<input id="select_2" type="radio" name="selectable" value="b">
        <label for="select_3">3</label>
        <input id="select_3" type="radio" name="selectable" value="c">

You could use this simple code and have every radio button with the name attribute value of "selectable":

  1. var foo =;
    var selectables = foo.elements.selectable;
    console.log(selectables); //[input#select_1 a, input#select_2 b, input#select_3 c]


  2. var foo =;
    var selectables = foo.selectable;
    console.log(selectables); //[input#select_1 a, input#select_2 b, input#select_3 c]


Option 2 enables you to bypass the elements HTMLCollection completely. While certainly not as clear as Option 1, it's still used today.

HTMLCollections have become more populous and far more diverse since the introduction of DOM Level 0. For example, take a look at the HTMLCollections available for a table. It's staggering. There's HTMLTableElement.rows, HTMLTableElement.tBodies, HTMLTableSectionElement (thead, tbody, tfoot).rows, and HTMLTableRowElement.cells. Those collections are very powerful, and have made DOM traversal far simpler with tables (permitting you use them).

DOM Level 0 Properties

While the properties on ElementNodes weren't as diverse in DOM Level 0 as they are now, there's still a couple of gems to note:


defaultChecked enables you to bypass searching through an HTMLInputElement's checked attribute completely because it stores a boolean based on that attribute's value. This means you don't have to kludge through sloppy solutions for IE builds related to get/set/removeAttribute. Later on, the defaultValue property would also be added to fill a similar need.

document.lastModified [non-standard]

lastModified will store the last time the document was changed. It's a cool little feature that has limited use.


title will snag the document's title for you. Its usage is a small niche at best.

In regards to your tbody question, browsers today do add an HTMLTableSectionElement (tbody) if you don't to promote proper DOM structure. You should get to know proper table markup so this won't be a problem in the future :).

Example markup:


    <!-- tbody will be inserted here and will wrap the tr -->
        <td>Hello, World!</tr>


            <td>Hello, World!</td>



The main point that needs to be driven home is that most of DOM Level 0 is standardized in DOM Levels 1 and 2. This means the browser support is extensive (since it's really old). There shouldn't be too much apprehension to using it—aside from some edge cases in older browser builds. At the end of the day, it's your choice.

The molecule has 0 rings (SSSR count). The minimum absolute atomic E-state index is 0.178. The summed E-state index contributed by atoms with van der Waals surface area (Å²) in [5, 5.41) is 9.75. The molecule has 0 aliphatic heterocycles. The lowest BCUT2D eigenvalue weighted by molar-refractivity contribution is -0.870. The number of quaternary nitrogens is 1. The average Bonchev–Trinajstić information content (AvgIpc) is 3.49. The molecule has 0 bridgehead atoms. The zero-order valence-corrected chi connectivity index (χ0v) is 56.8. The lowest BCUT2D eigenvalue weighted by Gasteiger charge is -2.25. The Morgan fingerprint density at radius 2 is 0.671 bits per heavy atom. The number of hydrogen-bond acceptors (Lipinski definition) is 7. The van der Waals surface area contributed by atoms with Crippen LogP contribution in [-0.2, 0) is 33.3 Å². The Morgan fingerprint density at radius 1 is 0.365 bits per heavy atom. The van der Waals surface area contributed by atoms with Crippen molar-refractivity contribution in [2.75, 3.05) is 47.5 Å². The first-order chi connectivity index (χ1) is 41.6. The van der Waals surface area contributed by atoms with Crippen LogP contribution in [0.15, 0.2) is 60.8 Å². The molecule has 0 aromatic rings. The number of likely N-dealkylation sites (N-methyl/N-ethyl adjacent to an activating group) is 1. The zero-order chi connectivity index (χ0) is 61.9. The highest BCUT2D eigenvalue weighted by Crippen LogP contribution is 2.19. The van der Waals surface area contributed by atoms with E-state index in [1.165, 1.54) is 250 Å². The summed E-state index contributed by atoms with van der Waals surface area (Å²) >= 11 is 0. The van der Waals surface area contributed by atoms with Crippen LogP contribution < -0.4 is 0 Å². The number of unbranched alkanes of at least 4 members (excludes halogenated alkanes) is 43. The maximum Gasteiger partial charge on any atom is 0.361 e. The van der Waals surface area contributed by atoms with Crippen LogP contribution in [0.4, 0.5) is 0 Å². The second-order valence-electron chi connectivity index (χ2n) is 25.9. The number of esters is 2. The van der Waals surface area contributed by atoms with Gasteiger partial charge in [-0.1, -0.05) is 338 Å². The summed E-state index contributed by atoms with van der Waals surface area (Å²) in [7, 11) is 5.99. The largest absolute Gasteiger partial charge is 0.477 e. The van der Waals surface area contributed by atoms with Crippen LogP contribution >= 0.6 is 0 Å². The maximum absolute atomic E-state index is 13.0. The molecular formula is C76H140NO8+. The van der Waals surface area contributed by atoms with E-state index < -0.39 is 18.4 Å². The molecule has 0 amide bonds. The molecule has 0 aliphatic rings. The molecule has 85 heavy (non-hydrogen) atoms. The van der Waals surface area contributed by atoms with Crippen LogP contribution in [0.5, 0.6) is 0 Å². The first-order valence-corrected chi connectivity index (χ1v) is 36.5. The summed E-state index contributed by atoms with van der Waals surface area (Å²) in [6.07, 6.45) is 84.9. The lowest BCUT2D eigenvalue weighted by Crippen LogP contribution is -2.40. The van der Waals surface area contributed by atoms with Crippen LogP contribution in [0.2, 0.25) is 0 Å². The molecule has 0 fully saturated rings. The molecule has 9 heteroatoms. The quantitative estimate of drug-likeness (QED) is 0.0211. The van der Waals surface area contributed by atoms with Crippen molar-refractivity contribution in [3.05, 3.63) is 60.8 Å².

I'd like to add that I've only very briefly—in the past—been employed to develop with HTML/JavaScript. I do it as a hobby, so I'm not privy to "horror stories" about browsers/projects gone wrong.

I hope this cleared a few things up.


ElementNode - Node with nodeType == 1

HTMLCollection - Live array-like NodeList collected by the browser

share|improve this answer
+1 This is one of the best, most educational answers I've ever read. – Thomas Shields Aug 9 '11 at 0:06

That's a very interesting question. Here are my two cents.

First, it might go without saying, but it depends on whose code you're working on. Professional programmers aim to follow company-wide (or, for larger companies, team-wide) best practices, and if DOM Level 0 is discouraged or forbidden by these guidelines, then you should not use it. If it's either allowed or not mentioned at all, then the decision resolves to a personal choice, like for your own code.

Now, there's no obvious technical drawback that prevents you from using Level 0 if you wish to do so. For instance, I would be surprised if iterating over element.options was any slower than over element.getElementsByTagName("option") or $("option", element). The first syntax is also arguably more readable than the alternatives.

Browser support is not a problem either. Level 0 is older than dirt and has been supported for more than a decade by every script-aware browser under the sun.

However, the above is about choice, not efficiency, which is what the second half of your question is concerned with. Indeed, you can iterate over element.options or $("option", element) or $(element).children("option") with more or less the same efficiency, but if you have to do heavy work (for instance, wipe out the existing <option> elements and add new ones), then using element.innerHTML or $(element).html() will definitely be faster.